<![CDATA[Open-Source Syringe Pump Library]]>

This article explores a new open-source method for developing and manufacturing high-quality scientific equipment suitable for use in virtually any laboratory. A syringe pump was designed using freely available open-source computer aided design (CAD) software and manufactured using an open-source RepRap 3-D printer and readily available parts. The design, bill of materials and assembly instructions are globally available to anyone wishing to use them. Details are provided covering the use of the CAD software and the RepRap 3-D printer. The use of an open-source Rasberry Pi computer as a wireless control device is also illustrated. Performance of the syringe pump was assessed and the methods used for assessment are detailed. The cost of the entire system, including the controller and web-based control interface, is on the order of 5% or less than one would expect to pay for a commercial syringe pump having similar performance. The design should suit the needs of a given research activity requiring a syringe pump including carefully controlled dosing of reagents, pharmaceuticals, and delivery of viscous 3-D printer media among other applications.

<![CDATA[Robust Identification of Polyethylene Terephthalate (PET) Plastics through Bayesian Decision]]>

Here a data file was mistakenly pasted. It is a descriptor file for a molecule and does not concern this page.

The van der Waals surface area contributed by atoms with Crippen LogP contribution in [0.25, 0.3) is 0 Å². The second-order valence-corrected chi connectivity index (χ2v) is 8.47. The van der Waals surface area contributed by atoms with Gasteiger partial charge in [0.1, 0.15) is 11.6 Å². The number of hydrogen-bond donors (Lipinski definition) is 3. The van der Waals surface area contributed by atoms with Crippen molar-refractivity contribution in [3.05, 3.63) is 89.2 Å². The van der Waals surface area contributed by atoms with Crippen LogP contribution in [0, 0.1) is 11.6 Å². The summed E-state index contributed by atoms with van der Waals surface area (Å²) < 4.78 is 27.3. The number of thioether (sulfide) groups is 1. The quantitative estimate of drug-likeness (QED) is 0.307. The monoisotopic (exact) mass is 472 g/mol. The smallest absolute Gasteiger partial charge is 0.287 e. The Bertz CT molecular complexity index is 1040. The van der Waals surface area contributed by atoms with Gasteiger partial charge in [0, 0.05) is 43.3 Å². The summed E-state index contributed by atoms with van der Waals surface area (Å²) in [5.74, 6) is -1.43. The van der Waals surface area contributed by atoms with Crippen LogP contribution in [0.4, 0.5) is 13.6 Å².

Recycling is one of the most efficient methods for environmental friendly waste management. Among municipal wastes, plastics are the most common material that can be easily recycled and polyethylene terephthalate (PET) is one of its major types. PET material is used in consumer goods packaging such as drinking bottles, toiletry containers, food packaging and many more. Usually, a recycling process is tailored to a specific material for optimal purification and decontamination to obtain high grade recyclable material. The quantity and quality of the sorting process are limited by the capacity of human workers that suffer from fatigue and boredom. Several automated sorting systems have been proposed in the literature that include using chemical, proximity and vision sensors. The main advantages of vision based sensors are its environmentally friendly approach, non-intrusive detection and capability of high throughput. However, the existing methods rely heavily on deterministic approaches that make them less accurate as the variations in PET plastic waste appearance are too high. We proposed a probabilistic approach of modeling the PET material by analyzing the reflection region and its surrounding. Three parameters are modeled by Gaussian and exponential distributions: color, size and distance of the reflection region. The final classification is made through a supervised training method of likelihood ratio test. The main novelty of the proposed method is the probabilistic approach in integrating various PET material signatures that are contaminated by stains under constant lighting changes. The system is evaluated by using four performance metrics: precision, recall, accuracy and error. Our system performed the best in all evaluation metrics compared to the benchmark methods. The system can be further improved by fusing all neighborhood information in decision making and by implementing the system in a graphics processing unit for faster processing speed.